`Better shape than ever'
The lawmakers also questioned why Metro-North didn't identify the types of safety improvements the Federal Railroad Administration is now ordering before the recent problems occurred.
State Rep. Tony Guerrera, D-Rocky Hill, said he wants more answers about why Metro-North didn't identify the need for signal system adjustments to provide automatic braking on two sharp curves in Port Chester and Bridgeport and Connecticut's five moveable bridges.
"The concern is why now and why it wasn't done before," Guerrera said. "I don't know, and I don't know what to say to my constituents, especially in Fairfield County."
Redeker said until the May derailment in Bridgeport, Metro-North's inspection standards had been successful in preventing injuries and fatalities since 1983, when it took over management of the New Haven Line under an operating agreement with the state.
"From an infrastructure point of view the investment made ... I'm comfortable the railroad is in better shape than it has ever been," Redeker said of the effort. --¦ Their track record for over 30 some odd years has been exemplary; they are the busiest commuter rail, with the highest performance."
Demand for transparency
Steinberg questioned why Metro-North wasn't more transparent with its safety protocols and inspections. Even before the train derailment in Bridgeport in May, lawmakers have said they often felt limited in their ability to get information about service problems or other concerns from Metro-North Railroad, Steinberg said. He also said he is troubled by the question of whether the railroad kept an adequate watch on on-board engineers and other train crew members, referring to Metro-North's decision in 2012 to disband a special undercover unit of inspectors who rode trains undercover to monitor crews when an audit discovered they were falsifying work records for checks they didn't do.
"It seems to me if you find somebody not doing their job you fire them, not get rid of that job," Steinberg said.
Maybe the state and the railroad have worked together so long they have developed a comfort level with the way things are done that prevents the two parties from seeing how things might be different, Steinberg suggested.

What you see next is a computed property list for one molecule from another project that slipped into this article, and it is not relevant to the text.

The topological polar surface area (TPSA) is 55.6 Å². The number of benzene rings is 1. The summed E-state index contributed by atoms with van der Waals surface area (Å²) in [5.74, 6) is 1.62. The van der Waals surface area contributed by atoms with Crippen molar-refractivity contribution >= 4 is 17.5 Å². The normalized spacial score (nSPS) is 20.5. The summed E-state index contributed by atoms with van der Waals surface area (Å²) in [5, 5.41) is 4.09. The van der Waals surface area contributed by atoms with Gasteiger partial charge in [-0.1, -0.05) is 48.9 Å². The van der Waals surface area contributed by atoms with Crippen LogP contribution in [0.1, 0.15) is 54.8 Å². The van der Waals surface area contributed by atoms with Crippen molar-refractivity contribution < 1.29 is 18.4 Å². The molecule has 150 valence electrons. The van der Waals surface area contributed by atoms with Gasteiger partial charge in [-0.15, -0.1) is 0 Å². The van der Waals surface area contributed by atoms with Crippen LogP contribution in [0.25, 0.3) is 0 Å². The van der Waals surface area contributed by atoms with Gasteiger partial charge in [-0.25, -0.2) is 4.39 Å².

"When you've been working together for 30 years, it is not necessarily a contractual relationship but a longstanding relationship, and you become very familiar with one another," Steinberg said.
A comfort level
Throughout the hearing Redeker reiterated that he has a high level of confidence in the safety of Metro-North's New Haven Line, telling the lawmakers that Connecticut spent $18 million to repair tracks from Greenwich to New Haven to repair flaws found in a more rigorous track inspection regimen adopted by Metro-North using ground-penetrating radar to detect problems with rails and underlying support systems.
Responding to Redeker's repeated statements of confidence in Metro-North, Boucher pointed out other difficulties the railroad had in prior years, including winter service crises that sideline much of the New Haven Line's aging car fleet, and heat-related problems in summer, including an incident in July 2011 when more than 200 riders were stranded on a train for 53 minutes in 105-degree weather. These serious lapses raise questions about the attitude if not the capability of the railroad to maintain service standards, she said.
"What you are hearing now, commissioner, is anger because that confidence you have expressed is eroded right now and there is a credibility issue," Boucher said. "For the first time, I'm getting calls from constituents that they feel at risk taking the trains."